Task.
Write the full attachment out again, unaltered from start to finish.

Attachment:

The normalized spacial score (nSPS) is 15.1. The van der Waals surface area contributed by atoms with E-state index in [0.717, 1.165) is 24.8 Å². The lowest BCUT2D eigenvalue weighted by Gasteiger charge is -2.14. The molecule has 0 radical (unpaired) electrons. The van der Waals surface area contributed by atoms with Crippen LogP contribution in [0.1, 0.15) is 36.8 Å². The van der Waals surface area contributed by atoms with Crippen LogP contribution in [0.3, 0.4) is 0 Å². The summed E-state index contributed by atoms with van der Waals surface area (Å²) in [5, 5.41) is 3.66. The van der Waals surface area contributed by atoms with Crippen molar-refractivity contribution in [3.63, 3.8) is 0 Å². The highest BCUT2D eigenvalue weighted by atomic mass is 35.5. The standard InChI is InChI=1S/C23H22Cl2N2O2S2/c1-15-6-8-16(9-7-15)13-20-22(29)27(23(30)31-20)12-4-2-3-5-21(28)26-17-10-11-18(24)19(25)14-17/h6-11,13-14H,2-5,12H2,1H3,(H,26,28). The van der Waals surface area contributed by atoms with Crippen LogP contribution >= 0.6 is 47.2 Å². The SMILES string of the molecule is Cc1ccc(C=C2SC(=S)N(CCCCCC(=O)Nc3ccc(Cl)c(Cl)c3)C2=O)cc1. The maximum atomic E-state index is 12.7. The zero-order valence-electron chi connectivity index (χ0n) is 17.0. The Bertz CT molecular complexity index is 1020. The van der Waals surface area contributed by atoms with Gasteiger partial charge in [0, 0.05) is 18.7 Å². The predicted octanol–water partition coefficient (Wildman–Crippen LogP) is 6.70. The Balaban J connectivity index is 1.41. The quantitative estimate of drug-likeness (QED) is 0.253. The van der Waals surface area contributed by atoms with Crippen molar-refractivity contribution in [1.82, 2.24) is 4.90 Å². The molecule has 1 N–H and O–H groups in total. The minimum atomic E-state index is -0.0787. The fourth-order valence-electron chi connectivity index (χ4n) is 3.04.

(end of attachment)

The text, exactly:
The normalized spacial score (nSPS) is 15.1. The van der Waals surface area contributed by atoms with E-state index in [0.717, 1.165) is 24.8 Å². The lowest BCUT2D eigenvalue weighted by Gasteiger charge is -2.14. The molecule has 0 radical (unpaired) electrons. The van der Waals surface area contributed by atoms with Crippen LogP contribution in [0.1, 0.15) is 36.8 Å². The van der Waals surface area contributed by atoms with Crippen LogP contribution in [0.3, 0.4) is 0 Å². The summed E-state index contributed by atoms with van der Waals surface area (Å²) in [5, 5.41) is 3.66. The van der Waals surface area contributed by atoms with Crippen molar-refractivity contribution in [3.63, 3.8) is 0 Å². The highest BCUT2D eigenvalue weighted by atomic mass is 35.5. The standard InChI is InChI=1S/C23H22Cl2N2O2S2/c1-15-6-8-16(9-7-15)13-20-22(29)27(23(30)31-20)12-4-2-3-5-21(28)26-17-10-11-18(24)19(25)14-17/h6-11,13-14H,2-5,12H2,1H3,(H,26,28). The van der Waals surface area contributed by atoms with Crippen LogP contribution >= 0.6 is 47.2 Å². The SMILES string of the molecule is Cc1ccc(C=C2SC(=S)N(CCCCCC(=O)Nc3ccc(Cl)c(Cl)c3)C2=O)cc1. The maximum atomic E-state index is 12.7. The zero-order valence-electron chi connectivity index (χ0n) is 17.0. The Bertz CT molecular complexity index is 1020. The van der Waals surface area contributed by atoms with Gasteiger partial charge in [0, 0.05) is 18.7 Å². The predicted octanol–water partition coefficient (Wildman–Crippen LogP) is 6.70. The Balaban J connectivity index is 1.41. The quantitative estimate of drug-likeness (QED) is 0.253. The van der Waals surface area contributed by atoms with Crippen molar-refractivity contribution in [1.82, 2.24) is 4.90 Å². The molecule has 1 N–H and O–H groups in total. The minimum atomic E-state index is -0.0787. The fourth-order valence-electron chi connectivity index (χ4n) is 3.04.